PDA

View Full Version : SLES 15 ntpd will not start on reboot



cisaksen
09-Apr-2019, 14:14
Recently configured ntpd on SUSE 15 server (physical) and it is set to enabled but it doesn't start on a reboot.

I see in messages that the NTP client\server started successfully but I believe that's the YAST client version of ntp. I see no signs that the actual ntpd.service file is ever tried to start.

Any ideas on how I might get a closer look at the boot up process ? It there is an ntp.log file I set in ntp.conf but I'm not sure the proper syntax to set the logging to debug.

Thanks

AndreasMeyer
09-Apr-2019, 19:16
Please read SLE Administration Guide, chaptre "13.2":

https://www.suse.com/documentation/

https://www.suse.com/documentation/sles-15/book_sle_admin/data/sec_boot_systemd_basics.html

Hint: MY_SERVICE => ntpd.service

cisaksen
09-Apr-2019, 21:02
What exactly are you referring to by this ? The service is enabled - systemctl enable ntpd or systemctl is-enabled ntpd = enabled The service starts just fine manually - systemctl start ntpd

What I saying is that there is no indication that the service is even trying to start during the boot process. There are no log message anywhere that I can find that even shows the ntpd is even attempted to be started or even started and failed.

ab
09-Apr-2019, 22:12
A few things may give you clues:



systemctl status ntpd


That should tell you anything about the service that is current, including
when it last ran.



systemctl is-active ntpd


Indicates whether or not the service is currently active.



systemd-analyze blame


Look through the output looking for your service. The idea with this
command is to show what caused the startup to take as long as it did (so
you can optimize that), but as a result it shows all of the starting
services, in order, which may be useful.

Along with all of that it may be useful to know how you are testing
whether or not the service is running, just in case your test is invalid.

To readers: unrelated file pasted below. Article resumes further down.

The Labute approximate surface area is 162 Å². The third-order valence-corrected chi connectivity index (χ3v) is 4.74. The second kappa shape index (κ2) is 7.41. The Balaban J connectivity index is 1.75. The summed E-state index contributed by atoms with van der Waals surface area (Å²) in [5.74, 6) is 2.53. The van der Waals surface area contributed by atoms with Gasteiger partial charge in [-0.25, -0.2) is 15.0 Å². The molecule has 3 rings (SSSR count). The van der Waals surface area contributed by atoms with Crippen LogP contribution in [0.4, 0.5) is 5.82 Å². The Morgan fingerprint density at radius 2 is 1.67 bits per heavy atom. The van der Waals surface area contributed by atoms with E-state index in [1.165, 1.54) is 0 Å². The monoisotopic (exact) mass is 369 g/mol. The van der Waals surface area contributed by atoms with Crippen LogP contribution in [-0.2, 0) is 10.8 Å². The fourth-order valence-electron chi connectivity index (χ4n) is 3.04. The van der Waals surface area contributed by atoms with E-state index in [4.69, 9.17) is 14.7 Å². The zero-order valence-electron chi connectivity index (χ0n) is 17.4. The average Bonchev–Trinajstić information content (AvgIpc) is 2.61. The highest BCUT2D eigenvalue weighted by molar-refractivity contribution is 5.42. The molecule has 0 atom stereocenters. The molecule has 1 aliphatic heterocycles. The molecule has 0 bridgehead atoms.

Finally, "Yast' doesn't have an NTP client or service of its own; it
configures the system one. I only mention this in case you feel Yast is
somehow doing something other than setting things up, or if you believe
its tool is a separate one; it's not.

--
Good luck.

If you find this post helpful and are logged into the web interface,
show your appreciation and click on the star below.

If you want to send me a private message, please let me know in the
forum as I do not use the web interface often.

cisaksen
09-Apr-2019, 22:44
After a reboot
systemctl status ntpd
ntpd.service - NTP Server Daemon
Loaded: loaded (/usr/lib/systemd/system/ntpd.service; enabled; vendor preset: disabled)
Active: inactive (dead)
Docs: man:ntpd(1)

systemd-analyze blame
ntpd.service is not listed

yet
systemctl is-enabled ntpd
enabled

Something is amiss - I'm opening a case.

Thanks

malcolmlewis
10-Apr-2019, 00:58
On Tue 09 Apr 2019 09:54:02 PM CDT, cisaksen wrote:

After a reboot
systemctl status ntpd
ntpd.service - NTP Server Daemon
Loaded: loaded (/usr/lib/systemd/system/ntpd.service; enabled; vendor
preset: disabled)
Active: inactive (dead)
Docs: man:ntpd(1)

systemd-analyze blame
ntpd.service is not listed

yet
systemctl is-enabled ntpd
enabled

Something is amiss - I'm opening a case.

Thanks




Hi
Not at all, it's using chronyd these days...

https://www.suse.com/releasenotes/x86_64/SUSE-SLES/15/

Section 9.1.7 ntpd Has Been Replaced With Chrony

--
Cheers Malcolm °¿° SUSE Knowledge Partner (Linux Counter #276890)
SLES 15 | GNOME Shell 3.26.2 | 4.12.14-150.14-default
If you find this post helpful and are logged into the web interface,
please show your appreciation and click on the star below... Thanks!

cisaksen
10-Apr-2019, 16:47
Support confirmed that chrony was conflicting with the ntpd service. Once I disabled chronyd service ntpd start just fine now.

AndreasMeyer
10-Apr-2019, 18:18
You should replace ntpd with chrony if possible.
https://chrony.tuxfamily.org/faq.html